What is this centre bead? I am often asked. The guru bead has many positions of importance...when chanting and meditating we use malas to keep count of our recitations. I practice a form of Tibetan Buddhism called Vajrayana and am meant to recite specific mantras 10,000 times before I continue on with other instructions and teachings...a sort of "right of passage" one could say...so we keep count and track of the recitations...so at the point of getting to the guru bead one must stop, and turn around to continue counting in the opposite direction...why? well...when one meets the guru bead he/she must remember the guru-disciple relationship and strive for a closer bond and union. A guru bead also reflects the awareness that one must have in every aspect of life, a moment to reflect on the importance of your chanting, a time to reflect on your intentions and motive for sitting in meditation. A reverence of the guru...you turn around and continue counting but never going OVER the guru bead.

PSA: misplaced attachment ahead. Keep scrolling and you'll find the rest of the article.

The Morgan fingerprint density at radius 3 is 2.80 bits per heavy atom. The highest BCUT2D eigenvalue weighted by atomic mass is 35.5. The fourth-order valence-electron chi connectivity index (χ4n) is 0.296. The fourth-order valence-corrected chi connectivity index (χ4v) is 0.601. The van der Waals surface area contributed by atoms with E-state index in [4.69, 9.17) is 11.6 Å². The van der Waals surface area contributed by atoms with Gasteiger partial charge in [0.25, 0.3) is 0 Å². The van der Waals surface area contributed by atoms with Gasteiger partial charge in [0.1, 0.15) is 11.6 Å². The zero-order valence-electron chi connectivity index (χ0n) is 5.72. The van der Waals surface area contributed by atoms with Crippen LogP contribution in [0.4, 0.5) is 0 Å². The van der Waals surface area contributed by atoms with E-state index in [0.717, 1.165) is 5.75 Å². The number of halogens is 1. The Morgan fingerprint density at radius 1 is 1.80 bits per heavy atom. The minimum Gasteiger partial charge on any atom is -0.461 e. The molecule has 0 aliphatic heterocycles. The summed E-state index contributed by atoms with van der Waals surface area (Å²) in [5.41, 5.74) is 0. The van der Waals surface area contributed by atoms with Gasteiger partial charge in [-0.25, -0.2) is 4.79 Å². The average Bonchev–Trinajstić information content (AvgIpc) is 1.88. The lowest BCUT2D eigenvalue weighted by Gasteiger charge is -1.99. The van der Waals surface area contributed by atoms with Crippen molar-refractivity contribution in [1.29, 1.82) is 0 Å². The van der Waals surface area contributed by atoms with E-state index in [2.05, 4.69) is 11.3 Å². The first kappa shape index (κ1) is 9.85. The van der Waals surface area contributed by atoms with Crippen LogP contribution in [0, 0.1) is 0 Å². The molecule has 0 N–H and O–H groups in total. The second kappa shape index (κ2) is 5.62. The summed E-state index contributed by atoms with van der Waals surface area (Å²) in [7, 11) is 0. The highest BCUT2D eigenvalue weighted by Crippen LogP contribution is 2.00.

Malas are a great tool which I like to call a "stopwatch for meditators" because we know after a length of time how long our practice takes to recite 54 times, 108 times and we can prepare ourselves to sit for this length of time without distraction. When the mind wanders and you wonder how long you have been sitting then you can depend on the mala and your recitations to advise you when you have completed a "round" (the entire length of the mala)